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Making Food Webs Out Of (Almost) Nothing At All

Food web reconstruction through phylogenetic transfer of low-rank network representation (2022) Strydom and Bouskila et al., Methods in Ecology and Evolution, https://doi.org/10.1111/2041-210X.13835

The Crux

Understanding food webs (and more generally how different species interact) is important in helping us to understand ecological processes, but sampling (observing) interactions in the field is pretty challenging. Observing a parrot? Simple. Observing a possum? No problem. Observing a parrot evicting a possum from a tree-hollow? Rarer.

This means that data on species interactions is sparse. But we do have data for some regions, and things like computers and fancy maths (think machine learning) at our disposal. Which leads to the question: can we learn something from the places for which we do have interaction data and ‘transplant’ this knowledge and create an interaction network for a region with no data at all?

The focus here is to try and use predictive methods to help and at least give us a idea of who might potentially be eating who and use this to construct a metaweb (a full list of potential interactions) for a region that has plenty of species data, but no species interaction data.

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Small Creatures, Large Effects

Arthropod predation of vertebrates structures trophic dynamics in island ecosystems (2021) Halpin et al., The American Naturalist, https://doi.org/10.1086/715702

Image credit: Bernard Dupont, CC BY-SA 2.0, via Wikimedia Commons

The Crux

Predator-prey dynamics are (I think) the most well-known species interaction out there. Not everyone is a scientist, but almost everyone has seen an image of a cheetah running down a gazelle, a great white shark exploding out of the water as it hammers a seal from below, or wolves teaming up on a much larger herbivore.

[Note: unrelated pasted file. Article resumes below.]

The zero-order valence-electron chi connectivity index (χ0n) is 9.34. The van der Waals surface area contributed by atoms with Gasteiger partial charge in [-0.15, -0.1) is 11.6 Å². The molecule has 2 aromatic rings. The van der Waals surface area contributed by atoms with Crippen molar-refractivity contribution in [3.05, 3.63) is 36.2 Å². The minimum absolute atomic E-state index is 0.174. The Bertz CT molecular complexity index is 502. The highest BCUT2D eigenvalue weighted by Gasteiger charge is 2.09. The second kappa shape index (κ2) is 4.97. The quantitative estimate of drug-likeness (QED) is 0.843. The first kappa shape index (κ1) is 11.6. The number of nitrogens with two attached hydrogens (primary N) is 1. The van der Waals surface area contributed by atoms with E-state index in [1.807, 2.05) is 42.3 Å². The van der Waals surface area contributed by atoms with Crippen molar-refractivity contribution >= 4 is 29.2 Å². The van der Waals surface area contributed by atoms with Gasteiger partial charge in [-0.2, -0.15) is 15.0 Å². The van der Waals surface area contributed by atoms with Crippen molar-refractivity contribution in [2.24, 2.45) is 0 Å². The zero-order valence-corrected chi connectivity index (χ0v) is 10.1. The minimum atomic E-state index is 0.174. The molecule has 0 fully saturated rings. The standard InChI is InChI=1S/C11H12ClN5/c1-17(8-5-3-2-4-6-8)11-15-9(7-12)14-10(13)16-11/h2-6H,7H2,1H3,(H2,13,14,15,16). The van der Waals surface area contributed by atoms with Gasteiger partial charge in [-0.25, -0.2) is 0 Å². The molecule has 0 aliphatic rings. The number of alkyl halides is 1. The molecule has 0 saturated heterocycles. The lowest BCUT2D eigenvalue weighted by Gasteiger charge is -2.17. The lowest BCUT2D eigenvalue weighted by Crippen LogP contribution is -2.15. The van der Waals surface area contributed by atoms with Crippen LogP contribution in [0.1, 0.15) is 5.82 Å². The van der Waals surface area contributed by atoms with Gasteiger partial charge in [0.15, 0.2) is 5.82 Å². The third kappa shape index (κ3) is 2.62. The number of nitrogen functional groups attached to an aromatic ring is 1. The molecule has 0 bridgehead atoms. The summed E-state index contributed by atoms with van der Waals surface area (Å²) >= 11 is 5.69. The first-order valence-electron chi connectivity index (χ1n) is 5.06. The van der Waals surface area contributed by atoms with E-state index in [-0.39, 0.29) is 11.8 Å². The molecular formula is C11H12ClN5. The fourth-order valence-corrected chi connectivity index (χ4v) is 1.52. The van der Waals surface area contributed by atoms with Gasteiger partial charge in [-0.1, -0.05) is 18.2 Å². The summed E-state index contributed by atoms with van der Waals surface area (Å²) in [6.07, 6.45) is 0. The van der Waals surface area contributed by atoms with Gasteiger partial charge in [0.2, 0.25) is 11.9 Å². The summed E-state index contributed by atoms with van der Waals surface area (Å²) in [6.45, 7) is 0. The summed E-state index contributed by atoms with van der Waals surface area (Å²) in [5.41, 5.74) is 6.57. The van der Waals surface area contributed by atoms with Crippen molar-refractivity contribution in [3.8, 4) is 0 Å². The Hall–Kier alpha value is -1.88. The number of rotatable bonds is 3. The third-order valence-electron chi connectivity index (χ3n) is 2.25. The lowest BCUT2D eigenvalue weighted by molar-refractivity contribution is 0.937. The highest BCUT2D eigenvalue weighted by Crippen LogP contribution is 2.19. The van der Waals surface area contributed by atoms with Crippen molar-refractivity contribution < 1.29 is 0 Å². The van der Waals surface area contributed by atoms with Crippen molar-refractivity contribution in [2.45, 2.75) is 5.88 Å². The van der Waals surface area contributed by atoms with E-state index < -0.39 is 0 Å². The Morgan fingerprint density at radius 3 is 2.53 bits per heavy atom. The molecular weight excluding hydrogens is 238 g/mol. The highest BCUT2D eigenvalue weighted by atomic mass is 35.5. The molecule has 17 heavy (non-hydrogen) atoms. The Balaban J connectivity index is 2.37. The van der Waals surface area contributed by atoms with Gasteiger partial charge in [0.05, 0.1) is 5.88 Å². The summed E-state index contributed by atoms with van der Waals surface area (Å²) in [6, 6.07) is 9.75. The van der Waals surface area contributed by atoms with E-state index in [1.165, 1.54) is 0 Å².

These interactions are not only fascinating and captivating, they are also key to structuring communities. For example, the damselflies that I worked with during my PhD occur in two different kinds of lakes: fish lakes and dragonfly lakes. The type of predator alters the lake significantly: damselflies that live in fish lakes are adapted to “hide” from their fish predators by not moving. Not moving in a dragonfly lake means that a dragonfly will eat you.

Though these interactions have been (justifiably) studied to an extreme extent, there are still knowledge gaps out there. Of interest for today’s study is the effect of invertebrate predators on vertebrate prey. While these invertebrate predator/vertebrate prey interactions have been studied in marine and freshwater environments, little work has been conducted in terrestrial systems. This is especially hard to do with invertebrate predators of vertebrate prey, because such predators tend to be hard to find, nocturnal, and they also hunt in more “concealed” environments like leaf litter. To overcome these challenges, today’s authors utilized the Phillip Island centipede (Cormocephalus coynei, which is NOT the centipede featured in this post’s image) and stable isotope analyses (see Did You Know) to understand how invertebrate predators structure food web dynamics.

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Started at the Bottom, Now We’re Here…

Predicting how climate change threatens the prey base of Arctic marine predators, Florko et al., 2021 Ecology Letters. https://doi.org/10.1111/ele.13866

Image credit: Kingfisher, CC BY-SA 3.0

The Crux

We are all (unfortunately) very familiar with the effects of climate change on arctic ecosystems. Horrifying images of polar bears on small blocks of ice and the shrinking polar ice caps are but two of the many results of a warming climate, yet a great deal of the work in the realm has focused on the the charismatic, apex species (like the aforementioned polar bear). These are obviously important things to consider, but it is also necessary to look into the effects of climate change on the lower positions within food webs, as any change to these organisms and processes are likely to cascade upwards to effect the upper trophic levels (like our friend the polar bear).

Hudson Bay in North America is one such area impacted by our warming climate. Due to the changes in temperatures, the energy flowing through ecosystems has shifted away from away from species living in the ice and on the bottom. As a result pelagic (free-swimming) species are favored over benthic species (those living on the bottom of the bay), which alters the rest of the food web itself. Specifically, the fish that feed on pelagic species are increasing, while those that feed on benthic species are decreasing. Today’s authors wanted to understand how these changes in fish numbers are will affect Arctic predators, namely the ringed seal (Pusa hispida).

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Not Giving Into the (Selection) Pressure